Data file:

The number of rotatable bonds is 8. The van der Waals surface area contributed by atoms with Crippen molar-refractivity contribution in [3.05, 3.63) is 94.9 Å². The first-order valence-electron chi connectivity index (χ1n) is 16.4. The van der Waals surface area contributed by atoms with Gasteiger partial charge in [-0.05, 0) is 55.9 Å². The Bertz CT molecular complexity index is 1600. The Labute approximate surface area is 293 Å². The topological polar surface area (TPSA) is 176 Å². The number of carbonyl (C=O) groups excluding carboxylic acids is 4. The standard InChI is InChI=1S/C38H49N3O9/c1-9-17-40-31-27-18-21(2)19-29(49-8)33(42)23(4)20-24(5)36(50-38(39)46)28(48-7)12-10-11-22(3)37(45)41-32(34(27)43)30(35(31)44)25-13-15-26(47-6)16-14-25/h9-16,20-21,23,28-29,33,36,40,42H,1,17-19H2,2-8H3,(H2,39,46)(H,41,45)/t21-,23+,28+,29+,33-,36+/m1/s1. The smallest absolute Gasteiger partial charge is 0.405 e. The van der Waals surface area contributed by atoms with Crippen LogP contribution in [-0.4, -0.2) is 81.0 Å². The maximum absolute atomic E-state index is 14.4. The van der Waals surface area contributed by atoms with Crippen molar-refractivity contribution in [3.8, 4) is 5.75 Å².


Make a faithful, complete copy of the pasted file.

The number of rotatable bonds is 8. The van der Waals surface area contributed by atoms with Crippen molar-refractivity contribution in [3.05, 3.63) is 94.9 Å². The first-order valence-electron chi connectivity index (χ1n) is 16.4. The van der Waals surface area contributed by atoms with Gasteiger partial charge in [-0.05, 0) is 55.9 Å². The Bertz CT molecular complexity index is 1600. The Labute approximate surface area is 293 Å². The topological polar surface area (TPSA) is 176 Å². The number of carbonyl (C=O) groups excluding carboxylic acids is 4. The standard InChI is InChI=1S/C38H49N3O9/c1-9-17-40-31-27-18-21(2)19-29(49-8)33(42)23(4)20-24(5)36(50-38(39)46)28(48-7)12-10-11-22(3)37(45)41-32(34(27)43)30(35(31)44)25-13-15-26(47-6)16-14-25/h9-16,20-21,23,28-29,33,36,40,42H,1,17-19H2,2-8H3,(H2,39,46)(H,41,45)/t21-,23+,28+,29+,33-,36+/m1/s1. The smallest absolute Gasteiger partial charge is 0.405 e. The van der Waals surface area contributed by atoms with Crippen LogP contribution in [-0.4, -0.2) is 81.0 Å². The maximum absolute atomic E-state index is 14.4. The van der Waals surface area contributed by atoms with Crippen molar-refractivity contribution in [3.8, 4) is 5.75 Å².